Also, a board room, voting booth, and assorted media can have inherent barriers, said Project for Public Spaces’ Gulati. Not everyone has electronic devices, for example, and some people — like Gulati, who is from India — work and live here but don’t have access to the voting booth because they aren’t citizens. “A system that doesn’t provide other opportunities that are more accessible for people to exercise their human right is exclusionary,” she said, adding that providing such access “is what the public realm is for.”

Holding an event at a civic open space provides opportunities for more people to participate. “Downtown Oakland has a number of people who are hard to count or undercounted,” said Alisha Woo, co-director of Women’s March Oakland. She emphasized the importance of holding the event in an accessible location, given that the surrounding area has “lots of communities who may not be fully represented or fully served.”

Visuals during a civic open space rally are an important part of communicating a message. First and foremost are the people. “Thousands of people holding space in public together in cities at the same time across the country is impactful. It’s important to let elected officials know that we’re paying attention together as a country,” said San Francisco’s Lanyon.

Other visuals are planned for impact. Women’s March Contra Costa featured women dressed as suffragists, which recognized the centennial of a women’s right to vote. San Francisco has turned the lights of City Hall pink after every Women’s March. “It is a powerful symbol of how completely the march, and all we stand for, have been embraced by our city,” said Martha Shaughnessy, a founding member of Women’s March San Francisco. The logo for Women’s March Oakland this year was an oak tree drawn with one line to show that everybody is connected.

What are the common features of a vibrant and safe civic open space that serves the greatest number of people without hindrances? Gulati says that geographic location, centrality, and transportation are vital components. Can most people get there easily? Is public transportation available? Can a mother safely push a stroller to the location without crossing an eight-lane street or highway? “When you’re gathering in large crowds, how easily you can get out of the place is equally important,” said Gulati.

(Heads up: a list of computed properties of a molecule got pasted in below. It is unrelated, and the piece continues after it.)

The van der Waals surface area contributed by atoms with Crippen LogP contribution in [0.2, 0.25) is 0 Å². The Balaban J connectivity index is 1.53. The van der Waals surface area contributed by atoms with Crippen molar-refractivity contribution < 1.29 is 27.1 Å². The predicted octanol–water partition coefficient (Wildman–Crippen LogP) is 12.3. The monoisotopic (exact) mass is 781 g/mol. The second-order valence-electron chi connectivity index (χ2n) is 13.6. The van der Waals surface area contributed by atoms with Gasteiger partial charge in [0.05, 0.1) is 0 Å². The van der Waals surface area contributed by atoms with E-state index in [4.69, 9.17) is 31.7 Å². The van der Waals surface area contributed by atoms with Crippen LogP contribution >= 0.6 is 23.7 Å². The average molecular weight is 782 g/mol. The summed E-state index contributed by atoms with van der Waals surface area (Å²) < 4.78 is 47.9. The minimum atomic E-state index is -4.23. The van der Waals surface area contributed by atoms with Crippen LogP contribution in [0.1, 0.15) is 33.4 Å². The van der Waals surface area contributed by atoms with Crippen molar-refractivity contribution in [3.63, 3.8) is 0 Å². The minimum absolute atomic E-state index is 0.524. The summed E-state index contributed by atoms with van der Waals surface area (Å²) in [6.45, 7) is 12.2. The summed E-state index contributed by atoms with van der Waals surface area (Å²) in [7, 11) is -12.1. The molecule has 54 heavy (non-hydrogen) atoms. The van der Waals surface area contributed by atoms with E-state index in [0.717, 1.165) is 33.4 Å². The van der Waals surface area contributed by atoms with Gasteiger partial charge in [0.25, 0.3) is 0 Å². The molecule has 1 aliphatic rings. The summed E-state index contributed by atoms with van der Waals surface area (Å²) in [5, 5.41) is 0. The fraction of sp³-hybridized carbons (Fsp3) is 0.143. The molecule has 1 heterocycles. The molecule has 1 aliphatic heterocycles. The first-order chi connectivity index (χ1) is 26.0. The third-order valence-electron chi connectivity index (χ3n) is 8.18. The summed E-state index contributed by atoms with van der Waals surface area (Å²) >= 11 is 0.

Another way to communicate that your event is safe for everybody, said Woo, is reflected in your accessibility, who is scheduled to speak, who the co-hosts are, who you partner with, and if the event is family-friendly.

Joining a rally at a civic open space is a powerful way to be involved in the civic process, said Woo. “There’s been a marked decrease in the quantity and quality of civic education and in general participation in the civic process. I’m talking about serving on a jury or working a polling booth. That’s something that you do in person as part of the government process. Being at a rally is a similar type of thing. It is an in-person, moving, powerful, in-community civic experience. Especially with the increased secularization of American lives, a lot of folks are looking for that.”

“A rally is an important way to inspire people to take action. People change their trajectory once inspired,” said Scarlette Bustos, lead coordinator of Women’s March Sacramento.

Women’s March events around the Bay Area kicked off a busy election and census year that calls for civic participation, whatever your beliefs. Woo and the other planners hope the marches will help to kickstart enthusiasm and action. “A lot of folks think of political and civic participation as boring, uninteresting, or as a duty. There’s a lot of negative emotions associated with it. While it can be painful and frustrating and challenging, I also hope that we can inject back a little bit of joy and positive feelings of community. I hope that the event we put on in Oakland helped to make that happen,” she said.

Aleta George covers open space for the Monitor.